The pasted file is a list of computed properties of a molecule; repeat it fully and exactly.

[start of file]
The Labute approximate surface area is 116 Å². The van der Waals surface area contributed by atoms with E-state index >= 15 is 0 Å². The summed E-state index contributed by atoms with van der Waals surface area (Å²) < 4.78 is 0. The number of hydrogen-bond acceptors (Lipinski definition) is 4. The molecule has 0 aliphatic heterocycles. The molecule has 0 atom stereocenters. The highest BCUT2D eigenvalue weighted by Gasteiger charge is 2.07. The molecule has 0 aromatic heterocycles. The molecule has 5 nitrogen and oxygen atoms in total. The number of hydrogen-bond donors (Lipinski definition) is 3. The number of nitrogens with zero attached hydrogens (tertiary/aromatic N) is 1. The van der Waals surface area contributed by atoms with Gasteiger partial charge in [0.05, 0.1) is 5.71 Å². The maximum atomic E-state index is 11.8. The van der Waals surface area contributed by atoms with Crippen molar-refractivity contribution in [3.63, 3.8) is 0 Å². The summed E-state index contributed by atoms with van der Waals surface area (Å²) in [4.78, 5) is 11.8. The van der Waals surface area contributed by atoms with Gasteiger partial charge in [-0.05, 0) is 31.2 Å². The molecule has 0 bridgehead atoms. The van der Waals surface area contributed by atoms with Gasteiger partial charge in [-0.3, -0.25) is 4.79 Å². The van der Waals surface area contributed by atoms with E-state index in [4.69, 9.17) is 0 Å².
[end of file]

The Labute approximate surface area is 116 Å². The van der Waals surface area contributed by atoms with E-state index >= 15 is 0 Å². The summed E-state index contributed by atoms with van der Waals surface area (Å²) < 4.78 is 0. The number of hydrogen-bond acceptors (Lipinski definition) is 4. The molecule has 0 aliphatic heterocycles. The molecule has 0 atom stereocenters. The highest BCUT2D eigenvalue weighted by Gasteiger charge is 2.07. The molecule has 0 aromatic heterocycles. The molecule has 5 nitrogen and oxygen atoms in total. The number of hydrogen-bond donors (Lipinski definition) is 3. The number of nitrogens with zero attached hydrogens (tertiary/aromatic N) is 1. The van der Waals surface area contributed by atoms with Gasteiger partial charge in [0.05, 0.1) is 5.71 Å². The maximum atomic E-state index is 11.8. The van der Waals surface area contributed by atoms with Crippen molar-refractivity contribution in [3.63, 3.8) is 0 Å². The summed E-state index contributed by atoms with van der Waals surface area (Å²) in [4.78, 5) is 11.8. The van der Waals surface area contributed by atoms with Gasteiger partial charge in [-0.05, 0) is 31.2 Å². The molecule has 0 bridgehead atoms. The van der Waals surface area contributed by atoms with Gasteiger partial charge in [-0.3, -0.25) is 4.79 Å². The van der Waals surface area contributed by atoms with E-state index in [4.69, 9.17) is 0 Å².